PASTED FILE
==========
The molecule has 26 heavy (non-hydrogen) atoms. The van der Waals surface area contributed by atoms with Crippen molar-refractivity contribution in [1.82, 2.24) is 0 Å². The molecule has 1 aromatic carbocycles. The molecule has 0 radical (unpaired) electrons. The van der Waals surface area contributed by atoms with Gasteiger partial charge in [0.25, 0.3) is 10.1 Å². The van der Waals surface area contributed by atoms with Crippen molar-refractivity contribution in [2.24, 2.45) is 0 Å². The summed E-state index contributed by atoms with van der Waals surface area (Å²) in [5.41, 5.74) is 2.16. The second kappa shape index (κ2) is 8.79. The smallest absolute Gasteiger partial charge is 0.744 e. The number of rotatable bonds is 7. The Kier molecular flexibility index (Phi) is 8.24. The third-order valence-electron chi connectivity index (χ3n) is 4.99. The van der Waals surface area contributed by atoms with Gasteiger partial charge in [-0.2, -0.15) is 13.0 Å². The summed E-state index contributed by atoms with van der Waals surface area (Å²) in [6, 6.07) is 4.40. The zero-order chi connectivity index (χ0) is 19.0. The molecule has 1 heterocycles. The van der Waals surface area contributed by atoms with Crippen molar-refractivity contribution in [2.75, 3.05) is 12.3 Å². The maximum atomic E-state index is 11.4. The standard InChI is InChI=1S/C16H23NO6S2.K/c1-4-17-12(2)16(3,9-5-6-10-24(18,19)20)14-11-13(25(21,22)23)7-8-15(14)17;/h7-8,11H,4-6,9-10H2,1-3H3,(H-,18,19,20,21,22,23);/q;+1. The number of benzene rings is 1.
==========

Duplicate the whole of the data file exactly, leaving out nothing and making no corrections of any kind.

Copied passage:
The molecule has 26 heavy (non-hydrogen) atoms. The van der Waals surface area contributed by atoms with Crippen molar-refractivity contribution in [1.82, 2.24) is 0 Å². The molecule has 1 aromatic carbocycles. The molecule has 0 radical (unpaired) electrons. The van der Waals surface area contributed by atoms with Gasteiger partial charge in [0.25, 0.3) is 10.1 Å². The van der Waals surface area contributed by atoms with Crippen molar-refractivity contribution in [2.24, 2.45) is 0 Å². The summed E-state index contributed by atoms with van der Waals surface area (Å²) in [5.41, 5.74) is 2.16. The second kappa shape index (κ2) is 8.79. The smallest absolute Gasteiger partial charge is 0.744 e. The number of rotatable bonds is 7. The Kier molecular flexibility index (Phi) is 8.24. The third-order valence-electron chi connectivity index (χ3n) is 4.99. The van der Waals surface area contributed by atoms with Gasteiger partial charge in [-0.2, -0.15) is 13.0 Å². The summed E-state index contributed by atoms with van der Waals surface area (Å²) in [6, 6.07) is 4.40. The zero-order chi connectivity index (χ0) is 19.0. The molecule has 1 heterocycles. The van der Waals surface area contributed by atoms with Crippen molar-refractivity contribution in [2.75, 3.05) is 12.3 Å². The maximum atomic E-state index is 11.4. The standard InChI is InChI=1S/C16H23NO6S2.K/c1-4-17-12(2)16(3,9-5-6-10-24(18,19)20)14-11-13(25(21,22)23)7-8-15(14)17;/h7-8,11H,4-6,9-10H2,1-3H3,(H-,18,19,20,21,22,23);/q;+1. The number of benzene rings is 1.